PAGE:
But when their romance fell apart when the child was 2, the Florida courts had to decide, who is the legal parent, the biological mother or the birth mother who carried the unrelated child for nine months in her womb?

A trial court summarily sided with Tina's ex-partner, citing Florida statute. "The judge said, 'It breaks my heart, but this is the law,'" according to the birth mother's lawyer, Robert J. Wheelock of Orlando.

But on Dec. 23, a state appeals court rejected the law as antiquated and recognized both women as legal parents.  Citing the case as "unique," the 5th District Court of Appeal ruled that both the U.S. and Florida constitutions trump Florida's law, according to the Orlando Sentinel, which first reported the story.

"I am elated and I am thankful," said Tina, now 41. "I am hoping things will run smoothly from this [point] forward, but it may not be the case.  She is appealing and trying to keep me away from my daughter."

Court papers identify both women only by their initials.  ABC News is withholding Tina's last name to protect her privacy.

Wheelock has asked for a stay of Tina's rights and said the case will surely go to the Florida Supreme Court and, he hopes, all the way to the U.S. Supreme Court.

He would give no personal details about the birth mother, including where she is living with the child.  He said she could not be available to talk to ABC News on "such short notice."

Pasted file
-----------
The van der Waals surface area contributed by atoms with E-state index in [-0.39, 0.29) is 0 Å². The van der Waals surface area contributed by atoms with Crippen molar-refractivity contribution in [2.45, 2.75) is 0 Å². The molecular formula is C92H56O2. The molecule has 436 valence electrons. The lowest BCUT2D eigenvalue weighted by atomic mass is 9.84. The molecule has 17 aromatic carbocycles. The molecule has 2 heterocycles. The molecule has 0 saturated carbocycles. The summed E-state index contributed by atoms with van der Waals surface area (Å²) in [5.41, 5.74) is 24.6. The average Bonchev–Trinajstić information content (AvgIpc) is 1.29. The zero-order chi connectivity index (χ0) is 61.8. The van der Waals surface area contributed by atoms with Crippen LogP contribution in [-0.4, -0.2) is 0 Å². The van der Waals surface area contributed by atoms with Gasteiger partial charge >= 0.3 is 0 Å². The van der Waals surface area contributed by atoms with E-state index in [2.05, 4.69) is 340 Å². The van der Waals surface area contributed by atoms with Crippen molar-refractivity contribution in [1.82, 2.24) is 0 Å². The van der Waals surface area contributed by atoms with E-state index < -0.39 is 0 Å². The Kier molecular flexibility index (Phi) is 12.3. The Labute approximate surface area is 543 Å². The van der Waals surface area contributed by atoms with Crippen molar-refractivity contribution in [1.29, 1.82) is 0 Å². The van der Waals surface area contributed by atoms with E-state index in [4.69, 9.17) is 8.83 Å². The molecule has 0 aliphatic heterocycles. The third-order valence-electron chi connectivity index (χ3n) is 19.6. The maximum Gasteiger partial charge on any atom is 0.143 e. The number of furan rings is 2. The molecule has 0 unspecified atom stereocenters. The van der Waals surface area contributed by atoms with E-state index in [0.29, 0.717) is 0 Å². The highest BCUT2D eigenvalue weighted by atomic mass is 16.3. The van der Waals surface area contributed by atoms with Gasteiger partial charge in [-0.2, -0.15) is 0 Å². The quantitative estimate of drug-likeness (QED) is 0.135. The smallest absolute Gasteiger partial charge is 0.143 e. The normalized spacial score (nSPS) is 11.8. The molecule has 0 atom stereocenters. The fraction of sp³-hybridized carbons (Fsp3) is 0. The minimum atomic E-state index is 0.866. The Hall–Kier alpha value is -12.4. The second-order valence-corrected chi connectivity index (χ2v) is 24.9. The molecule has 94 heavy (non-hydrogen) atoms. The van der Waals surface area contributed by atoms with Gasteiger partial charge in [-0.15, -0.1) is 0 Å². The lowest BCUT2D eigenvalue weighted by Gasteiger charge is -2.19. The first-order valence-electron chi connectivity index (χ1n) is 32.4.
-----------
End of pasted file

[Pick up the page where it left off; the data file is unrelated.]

Copyright 2012 ABC News Radio


Mother Loses Custody of Infant over Poppy Seeds?

Zedcor Wholly Owned/Thinkstock(NEW CASTLE, Pa.) -- Eileen Bower of Pennsylvania is suing the Lawrence County Department of Children and Youth Services for taking custody of her newborn son after she tested positive for opiates, a result -- her lawyer says -- of her eating poppy seeds.

Stanley T. Booker, Bower's attorney, told ABC News that Bower gave birth to her son on July 13, 2009.  A routine blood test performed by Jameson Hospital uncovered the presence of opiates in her system.

"They contacted Lawrence County Children and Youth Services and got a court order to take custody of her child on July 15," Booker said.  Bower regained custody of her child 75 days later.

But before giving birth, Bower ate a salad with dressing that contained poppy seeds, which Booker believes led to the positive test result.

"There were only trace amounts of opiates -- they couldn't even put a range on the amount," Booker explained.

After the initial blood test, the hospital sent the blood to an outside laboratory to confirm the result, which came back the same.

"But even before the confirmatory test results, they contacted CYS and there was an order to take custody," Booker said.

Neither Jameson Hospital nor the Department of Children and Youth Services returned phone calls from ABC News, but according to the American Civil Liberties Union's web site, the hospital's policy is to perform drug tests on all new mothers and submit positive results to the Department of Children and Youth Services.

Both Jameson Hospital and the county's child protection agency are involved in a nearly identical case involving another woman whose child was taken as a result of a positive drug test.  Elizabeth Mort said she ate an everything bagel with poppy seeds on it shortly before she gave birth to her daughter.  She filed her lawsuit last October.